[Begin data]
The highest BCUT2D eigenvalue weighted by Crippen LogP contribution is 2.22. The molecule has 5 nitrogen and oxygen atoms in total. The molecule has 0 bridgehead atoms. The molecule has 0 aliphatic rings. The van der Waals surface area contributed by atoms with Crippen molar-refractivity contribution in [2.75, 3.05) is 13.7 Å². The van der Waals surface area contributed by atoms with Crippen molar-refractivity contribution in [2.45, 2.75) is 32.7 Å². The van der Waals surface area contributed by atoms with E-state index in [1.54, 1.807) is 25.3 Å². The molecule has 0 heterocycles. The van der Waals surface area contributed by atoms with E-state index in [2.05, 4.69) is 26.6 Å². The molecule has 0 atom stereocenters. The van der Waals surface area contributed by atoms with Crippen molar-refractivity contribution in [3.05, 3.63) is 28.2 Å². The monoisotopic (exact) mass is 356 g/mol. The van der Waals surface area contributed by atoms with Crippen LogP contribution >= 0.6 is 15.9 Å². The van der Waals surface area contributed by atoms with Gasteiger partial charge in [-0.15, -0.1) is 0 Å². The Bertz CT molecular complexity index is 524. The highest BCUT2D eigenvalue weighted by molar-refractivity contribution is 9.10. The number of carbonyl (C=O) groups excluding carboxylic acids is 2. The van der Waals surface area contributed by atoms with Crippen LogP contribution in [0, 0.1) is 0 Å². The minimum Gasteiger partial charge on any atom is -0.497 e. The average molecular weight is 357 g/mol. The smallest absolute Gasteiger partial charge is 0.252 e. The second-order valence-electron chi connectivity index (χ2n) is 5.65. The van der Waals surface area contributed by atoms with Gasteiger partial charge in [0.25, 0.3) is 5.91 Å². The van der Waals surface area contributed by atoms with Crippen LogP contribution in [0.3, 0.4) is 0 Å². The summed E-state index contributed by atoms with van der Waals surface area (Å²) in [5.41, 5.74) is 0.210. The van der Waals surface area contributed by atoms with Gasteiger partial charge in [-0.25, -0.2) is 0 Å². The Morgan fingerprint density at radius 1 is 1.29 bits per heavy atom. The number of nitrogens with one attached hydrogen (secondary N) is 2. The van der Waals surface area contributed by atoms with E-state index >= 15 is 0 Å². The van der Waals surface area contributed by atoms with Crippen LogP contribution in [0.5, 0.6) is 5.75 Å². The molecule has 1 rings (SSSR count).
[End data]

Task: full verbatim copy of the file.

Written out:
The highest BCUT2D eigenvalue weighted by Crippen LogP contribution is 2.22. The molecule has 5 nitrogen and oxygen atoms in total. The molecule has 0 bridgehead atoms. The molecule has 0 aliphatic rings. The van der Waals surface area contributed by atoms with Crippen molar-refractivity contribution in [2.75, 3.05) is 13.7 Å². The van der Waals surface area contributed by atoms with Crippen molar-refractivity contribution in [2.45, 2.75) is 32.7 Å². The van der Waals surface area contributed by atoms with E-state index in [1.54, 1.807) is 25.3 Å². The molecule has 0 heterocycles. The van der Waals surface area contributed by atoms with E-state index in [2.05, 4.69) is 26.6 Å². The molecule has 0 atom stereocenters. The van der Waals surface area contributed by atoms with Crippen molar-refractivity contribution in [3.05, 3.63) is 28.2 Å². The monoisotopic (exact) mass is 356 g/mol. The van der Waals surface area contributed by atoms with Crippen LogP contribution >= 0.6 is 15.9 Å². The van der Waals surface area contributed by atoms with Gasteiger partial charge in [-0.15, -0.1) is 0 Å². The Bertz CT molecular complexity index is 524. The highest BCUT2D eigenvalue weighted by molar-refractivity contribution is 9.10. The number of carbonyl (C=O) groups excluding carboxylic acids is 2. The van der Waals surface area contributed by atoms with Crippen LogP contribution in [0, 0.1) is 0 Å². The minimum Gasteiger partial charge on any atom is -0.497 e. The average molecular weight is 357 g/mol. The smallest absolute Gasteiger partial charge is 0.252 e. The second-order valence-electron chi connectivity index (χ2n) is 5.65. The van der Waals surface area contributed by atoms with Gasteiger partial charge in [0.25, 0.3) is 5.91 Å². The van der Waals surface area contributed by atoms with Crippen LogP contribution in [0.3, 0.4) is 0 Å². The summed E-state index contributed by atoms with van der Waals surface area (Å²) in [5.41, 5.74) is 0.210. The van der Waals surface area contributed by atoms with Gasteiger partial charge in [-0.25, -0.2) is 0 Å². The Morgan fingerprint density at radius 1 is 1.29 bits per heavy atom. The number of nitrogens with one attached hydrogen (secondary N) is 2. The van der Waals surface area contributed by atoms with E-state index >= 15 is 0 Å². The van der Waals surface area contributed by atoms with Crippen LogP contribution in [0.5, 0.6) is 5.75 Å². The molecule has 1 rings (SSSR count).